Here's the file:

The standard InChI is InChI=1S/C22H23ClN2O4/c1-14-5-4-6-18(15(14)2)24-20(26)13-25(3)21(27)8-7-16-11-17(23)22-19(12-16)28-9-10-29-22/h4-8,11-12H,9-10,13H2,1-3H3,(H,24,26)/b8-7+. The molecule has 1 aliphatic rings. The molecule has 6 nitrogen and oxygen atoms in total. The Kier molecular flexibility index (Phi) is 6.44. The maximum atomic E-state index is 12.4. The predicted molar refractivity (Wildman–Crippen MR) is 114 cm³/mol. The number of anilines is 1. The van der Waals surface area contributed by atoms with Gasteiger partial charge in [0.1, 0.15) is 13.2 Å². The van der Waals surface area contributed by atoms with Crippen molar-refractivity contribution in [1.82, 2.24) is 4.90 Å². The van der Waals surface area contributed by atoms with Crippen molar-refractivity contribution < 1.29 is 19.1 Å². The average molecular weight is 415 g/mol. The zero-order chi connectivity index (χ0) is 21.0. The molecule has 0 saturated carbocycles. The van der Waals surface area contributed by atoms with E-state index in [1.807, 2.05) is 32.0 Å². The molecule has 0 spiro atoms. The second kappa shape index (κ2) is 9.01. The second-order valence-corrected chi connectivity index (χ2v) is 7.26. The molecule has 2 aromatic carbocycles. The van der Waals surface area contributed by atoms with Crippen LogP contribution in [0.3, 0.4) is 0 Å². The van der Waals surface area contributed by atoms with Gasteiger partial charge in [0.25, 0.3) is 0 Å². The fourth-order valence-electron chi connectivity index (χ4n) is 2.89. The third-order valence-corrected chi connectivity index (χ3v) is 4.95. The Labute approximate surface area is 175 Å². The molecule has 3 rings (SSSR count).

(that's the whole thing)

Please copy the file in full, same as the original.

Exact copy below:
The standard InChI is InChI=1S/C22H23ClN2O4/c1-14-5-4-6-18(15(14)2)24-20(26)13-25(3)21(27)8-7-16-11-17(23)22-19(12-16)28-9-10-29-22/h4-8,11-12H,9-10,13H2,1-3H3,(H,24,26)/b8-7+. The molecule has 1 aliphatic rings. The molecule has 6 nitrogen and oxygen atoms in total. The Kier molecular flexibility index (Phi) is 6.44. The maximum atomic E-state index is 12.4. The predicted molar refractivity (Wildman–Crippen MR) is 114 cm³/mol. The number of anilines is 1. The van der Waals surface area contributed by atoms with Gasteiger partial charge in [0.1, 0.15) is 13.2 Å². The van der Waals surface area contributed by atoms with Crippen molar-refractivity contribution in [1.82, 2.24) is 4.90 Å². The van der Waals surface area contributed by atoms with Crippen molar-refractivity contribution < 1.29 is 19.1 Å². The average molecular weight is 415 g/mol. The zero-order chi connectivity index (χ0) is 21.0. The molecule has 0 saturated carbocycles. The van der Waals surface area contributed by atoms with E-state index in [1.807, 2.05) is 32.0 Å². The molecule has 0 spiro atoms. The second kappa shape index (κ2) is 9.01. The second-order valence-corrected chi connectivity index (χ2v) is 7.26. The molecule has 2 aromatic carbocycles. The van der Waals surface area contributed by atoms with Crippen LogP contribution in [0.3, 0.4) is 0 Å². The van der Waals surface area contributed by atoms with Gasteiger partial charge in [0.25, 0.3) is 0 Å². The fourth-order valence-electron chi connectivity index (χ4n) is 2.89. The third-order valence-corrected chi connectivity index (χ3v) is 4.95. The Labute approximate surface area is 175 Å². The molecule has 3 rings (SSSR count).